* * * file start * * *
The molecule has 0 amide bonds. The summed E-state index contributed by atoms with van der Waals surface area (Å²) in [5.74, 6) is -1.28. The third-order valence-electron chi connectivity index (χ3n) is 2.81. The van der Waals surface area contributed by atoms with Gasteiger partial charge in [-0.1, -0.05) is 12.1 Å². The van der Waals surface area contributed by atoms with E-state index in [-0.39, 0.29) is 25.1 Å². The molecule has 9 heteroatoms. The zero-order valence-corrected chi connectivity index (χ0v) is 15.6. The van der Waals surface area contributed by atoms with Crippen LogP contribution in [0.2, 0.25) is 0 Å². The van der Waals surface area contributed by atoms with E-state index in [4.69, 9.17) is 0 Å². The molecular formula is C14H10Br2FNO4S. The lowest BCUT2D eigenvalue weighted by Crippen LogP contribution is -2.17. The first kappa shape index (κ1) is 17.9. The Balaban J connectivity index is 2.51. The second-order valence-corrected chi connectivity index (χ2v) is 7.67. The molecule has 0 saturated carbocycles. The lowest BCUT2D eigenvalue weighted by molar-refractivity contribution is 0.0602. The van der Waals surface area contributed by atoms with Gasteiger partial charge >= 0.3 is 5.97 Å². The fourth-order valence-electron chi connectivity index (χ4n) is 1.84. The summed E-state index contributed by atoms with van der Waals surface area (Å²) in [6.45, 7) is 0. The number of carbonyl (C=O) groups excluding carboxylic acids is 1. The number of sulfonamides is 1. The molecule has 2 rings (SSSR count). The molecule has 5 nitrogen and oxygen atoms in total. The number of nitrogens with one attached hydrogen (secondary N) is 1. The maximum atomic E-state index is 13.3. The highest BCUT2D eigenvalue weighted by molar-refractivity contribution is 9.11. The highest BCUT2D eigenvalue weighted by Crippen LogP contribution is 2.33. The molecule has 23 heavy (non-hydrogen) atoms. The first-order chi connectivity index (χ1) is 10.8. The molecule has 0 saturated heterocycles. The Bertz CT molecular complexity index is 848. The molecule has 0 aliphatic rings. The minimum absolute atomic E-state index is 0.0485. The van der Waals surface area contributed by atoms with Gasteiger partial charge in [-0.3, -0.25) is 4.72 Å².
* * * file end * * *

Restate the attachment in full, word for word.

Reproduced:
The molecule has 0 amide bonds. The summed E-state index contributed by atoms with van der Waals surface area (Å²) in [5.74, 6) is -1.28. The third-order valence-electron chi connectivity index (χ3n) is 2.81. The van der Waals surface area contributed by atoms with Gasteiger partial charge in [-0.1, -0.05) is 12.1 Å². The van der Waals surface area contributed by atoms with E-state index in [-0.39, 0.29) is 25.1 Å². The molecule has 9 heteroatoms. The zero-order valence-corrected chi connectivity index (χ0v) is 15.6. The van der Waals surface area contributed by atoms with Crippen LogP contribution in [0.2, 0.25) is 0 Å². The van der Waals surface area contributed by atoms with E-state index in [4.69, 9.17) is 0 Å². The molecular formula is C14H10Br2FNO4S. The lowest BCUT2D eigenvalue weighted by Crippen LogP contribution is -2.17. The first kappa shape index (κ1) is 17.9. The Balaban J connectivity index is 2.51. The second-order valence-corrected chi connectivity index (χ2v) is 7.67. The molecule has 0 saturated carbocycles. The lowest BCUT2D eigenvalue weighted by molar-refractivity contribution is 0.0602. The van der Waals surface area contributed by atoms with Gasteiger partial charge >= 0.3 is 5.97 Å². The fourth-order valence-electron chi connectivity index (χ4n) is 1.84. The summed E-state index contributed by atoms with van der Waals surface area (Å²) in [6.45, 7) is 0. The number of carbonyl (C=O) groups excluding carboxylic acids is 1. The number of sulfonamides is 1. The molecule has 2 rings (SSSR count). The molecule has 5 nitrogen and oxygen atoms in total. The number of nitrogens with one attached hydrogen (secondary N) is 1. The maximum atomic E-state index is 13.3. The highest BCUT2D eigenvalue weighted by molar-refractivity contribution is 9.11. The highest BCUT2D eigenvalue weighted by Crippen LogP contribution is 2.33. The molecule has 23 heavy (non-hydrogen) atoms. The first-order chi connectivity index (χ1) is 10.8. The molecule has 0 saturated heterocycles. The Bertz CT molecular complexity index is 848. The molecule has 0 aliphatic rings. The minimum absolute atomic E-state index is 0.0485. The van der Waals surface area contributed by atoms with Gasteiger partial charge in [-0.3, -0.25) is 4.72 Å².